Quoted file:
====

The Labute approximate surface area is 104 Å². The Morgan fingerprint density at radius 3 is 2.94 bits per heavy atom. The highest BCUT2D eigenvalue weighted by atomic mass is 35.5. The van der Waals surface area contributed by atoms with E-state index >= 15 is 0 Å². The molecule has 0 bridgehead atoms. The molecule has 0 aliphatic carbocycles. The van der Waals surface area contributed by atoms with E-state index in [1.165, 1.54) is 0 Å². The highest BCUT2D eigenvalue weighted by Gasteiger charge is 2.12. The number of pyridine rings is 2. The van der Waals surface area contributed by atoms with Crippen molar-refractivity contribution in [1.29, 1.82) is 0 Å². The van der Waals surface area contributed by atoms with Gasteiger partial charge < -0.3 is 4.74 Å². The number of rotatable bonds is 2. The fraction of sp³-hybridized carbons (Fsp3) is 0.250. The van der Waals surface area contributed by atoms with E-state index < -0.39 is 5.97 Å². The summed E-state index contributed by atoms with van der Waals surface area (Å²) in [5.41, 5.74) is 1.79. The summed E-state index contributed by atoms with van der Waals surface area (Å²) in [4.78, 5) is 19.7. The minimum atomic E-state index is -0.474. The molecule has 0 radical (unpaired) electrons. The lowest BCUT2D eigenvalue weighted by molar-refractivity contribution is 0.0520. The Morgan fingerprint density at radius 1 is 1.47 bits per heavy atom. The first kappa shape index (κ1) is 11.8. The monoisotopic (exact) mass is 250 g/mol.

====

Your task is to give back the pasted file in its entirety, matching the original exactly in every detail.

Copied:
The Labute approximate surface area is 104 Å². The Morgan fingerprint density at radius 3 is 2.94 bits per heavy atom. The highest BCUT2D eigenvalue weighted by atomic mass is 35.5. The van der Waals surface area contributed by atoms with E-state index >= 15 is 0 Å². The molecule has 0 bridgehead atoms. The molecule has 0 aliphatic carbocycles. The van der Waals surface area contributed by atoms with E-state index in [1.165, 1.54) is 0 Å². The highest BCUT2D eigenvalue weighted by Gasteiger charge is 2.12. The number of pyridine rings is 2. The van der Waals surface area contributed by atoms with Crippen molar-refractivity contribution in [1.29, 1.82) is 0 Å². The van der Waals surface area contributed by atoms with Gasteiger partial charge < -0.3 is 4.74 Å². The number of rotatable bonds is 2. The fraction of sp³-hybridized carbons (Fsp3) is 0.250. The van der Waals surface area contributed by atoms with E-state index < -0.39 is 5.97 Å². The summed E-state index contributed by atoms with van der Waals surface area (Å²) in [5.41, 5.74) is 1.79. The summed E-state index contributed by atoms with van der Waals surface area (Å²) in [4.78, 5) is 19.7. The minimum atomic E-state index is -0.474. The molecule has 0 radical (unpaired) electrons. The lowest BCUT2D eigenvalue weighted by molar-refractivity contribution is 0.0520. The Morgan fingerprint density at radius 1 is 1.47 bits per heavy atom. The first kappa shape index (κ1) is 11.8. The monoisotopic (exact) mass is 250 g/mol.